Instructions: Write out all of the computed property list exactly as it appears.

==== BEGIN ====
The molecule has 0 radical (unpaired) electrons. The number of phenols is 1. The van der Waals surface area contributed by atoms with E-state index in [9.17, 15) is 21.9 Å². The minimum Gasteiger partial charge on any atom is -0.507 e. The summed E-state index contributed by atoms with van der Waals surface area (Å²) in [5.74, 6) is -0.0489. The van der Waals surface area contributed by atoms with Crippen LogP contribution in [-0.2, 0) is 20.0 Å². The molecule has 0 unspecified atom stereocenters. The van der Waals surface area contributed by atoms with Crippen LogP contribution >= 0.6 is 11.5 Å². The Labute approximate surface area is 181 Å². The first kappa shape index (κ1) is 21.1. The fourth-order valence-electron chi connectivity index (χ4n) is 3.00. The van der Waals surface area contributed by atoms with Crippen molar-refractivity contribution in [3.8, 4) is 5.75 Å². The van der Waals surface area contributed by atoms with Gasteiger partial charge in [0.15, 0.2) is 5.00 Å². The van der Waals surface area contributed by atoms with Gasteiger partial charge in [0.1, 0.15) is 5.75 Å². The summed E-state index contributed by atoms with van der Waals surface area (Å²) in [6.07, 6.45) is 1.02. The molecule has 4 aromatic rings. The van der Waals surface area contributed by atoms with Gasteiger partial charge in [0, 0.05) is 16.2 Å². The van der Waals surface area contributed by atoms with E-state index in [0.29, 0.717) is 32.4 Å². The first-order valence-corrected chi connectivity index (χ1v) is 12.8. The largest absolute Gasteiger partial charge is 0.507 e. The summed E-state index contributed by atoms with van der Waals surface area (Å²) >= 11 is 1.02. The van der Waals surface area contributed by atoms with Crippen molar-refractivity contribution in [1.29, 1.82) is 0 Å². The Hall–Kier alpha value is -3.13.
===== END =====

The molecule has 0 radical (unpaired) electrons. The number of phenols is 1. The van der Waals surface area contributed by atoms with E-state index in [9.17, 15) is 21.9 Å². The minimum Gasteiger partial charge on any atom is -0.507 e. The summed E-state index contributed by atoms with van der Waals surface area (Å²) in [5.74, 6) is -0.0489. The van der Waals surface area contributed by atoms with Crippen LogP contribution in [-0.2, 0) is 20.0 Å². The molecule has 0 unspecified atom stereocenters. The van der Waals surface area contributed by atoms with Crippen LogP contribution >= 0.6 is 11.5 Å². The Labute approximate surface area is 181 Å². The first kappa shape index (κ1) is 21.1. The fourth-order valence-electron chi connectivity index (χ4n) is 3.00. The van der Waals surface area contributed by atoms with Crippen molar-refractivity contribution in [3.8, 4) is 5.75 Å². The van der Waals surface area contributed by atoms with Gasteiger partial charge in [0.15, 0.2) is 5.00 Å². The van der Waals surface area contributed by atoms with Gasteiger partial charge in [0.1, 0.15) is 5.75 Å². The summed E-state index contributed by atoms with van der Waals surface area (Å²) in [6.07, 6.45) is 1.02. The molecule has 4 aromatic rings. The van der Waals surface area contributed by atoms with Gasteiger partial charge in [0, 0.05) is 16.2 Å². The van der Waals surface area contributed by atoms with E-state index in [0.29, 0.717) is 32.4 Å². The first-order valence-corrected chi connectivity index (χ1v) is 12.8. The largest absolute Gasteiger partial charge is 0.507 e. The summed E-state index contributed by atoms with van der Waals surface area (Å²) >= 11 is 1.02. The van der Waals surface area contributed by atoms with Crippen molar-refractivity contribution in [1.29, 1.82) is 0 Å². The Hall–Kier alpha value is -3.13.